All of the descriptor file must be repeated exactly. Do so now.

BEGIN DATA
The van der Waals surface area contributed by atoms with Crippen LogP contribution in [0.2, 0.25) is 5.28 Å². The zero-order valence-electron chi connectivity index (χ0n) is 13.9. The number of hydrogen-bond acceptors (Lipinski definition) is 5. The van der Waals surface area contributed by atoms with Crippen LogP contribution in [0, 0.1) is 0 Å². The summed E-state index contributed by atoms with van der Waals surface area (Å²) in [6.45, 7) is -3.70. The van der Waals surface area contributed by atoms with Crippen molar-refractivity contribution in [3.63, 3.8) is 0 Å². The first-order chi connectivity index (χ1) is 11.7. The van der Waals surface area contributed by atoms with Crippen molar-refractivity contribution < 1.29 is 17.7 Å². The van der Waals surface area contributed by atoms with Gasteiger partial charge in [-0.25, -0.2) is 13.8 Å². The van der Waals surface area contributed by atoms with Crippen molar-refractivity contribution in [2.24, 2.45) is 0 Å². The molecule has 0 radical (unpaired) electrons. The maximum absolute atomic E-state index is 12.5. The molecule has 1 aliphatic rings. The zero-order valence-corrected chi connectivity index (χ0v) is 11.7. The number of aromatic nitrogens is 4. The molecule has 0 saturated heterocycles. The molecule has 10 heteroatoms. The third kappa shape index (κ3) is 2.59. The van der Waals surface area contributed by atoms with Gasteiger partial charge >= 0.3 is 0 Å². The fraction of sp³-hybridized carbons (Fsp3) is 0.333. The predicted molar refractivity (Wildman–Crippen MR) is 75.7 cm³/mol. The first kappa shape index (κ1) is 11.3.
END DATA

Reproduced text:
The van der Waals surface area contributed by atoms with Crippen LogP contribution in [0.2, 0.25) is 5.28 Å². The zero-order valence-electron chi connectivity index (χ0n) is 13.9. The number of hydrogen-bond acceptors (Lipinski definition) is 5. The van der Waals surface area contributed by atoms with Crippen LogP contribution in [0, 0.1) is 0 Å². The summed E-state index contributed by atoms with van der Waals surface area (Å²) in [6.45, 7) is -3.70. The van der Waals surface area contributed by atoms with Crippen molar-refractivity contribution in [3.63, 3.8) is 0 Å². The first-order chi connectivity index (χ1) is 11.7. The van der Waals surface area contributed by atoms with Crippen molar-refractivity contribution < 1.29 is 17.7 Å². The van der Waals surface area contributed by atoms with Gasteiger partial charge in [-0.25, -0.2) is 13.8 Å². The van der Waals surface area contributed by atoms with Crippen molar-refractivity contribution in [2.24, 2.45) is 0 Å². The molecule has 0 radical (unpaired) electrons. The maximum absolute atomic E-state index is 12.5. The molecule has 1 aliphatic rings. The zero-order valence-corrected chi connectivity index (χ0v) is 11.7. The number of aromatic nitrogens is 4. The molecule has 0 saturated heterocycles. The molecule has 10 heteroatoms. The third kappa shape index (κ3) is 2.59. The van der Waals surface area contributed by atoms with Gasteiger partial charge >= 0.3 is 0 Å². The fraction of sp³-hybridized carbons (Fsp3) is 0.333. The predicted molar refractivity (Wildman–Crippen MR) is 75.7 cm³/mol. The first kappa shape index (κ1) is 11.3.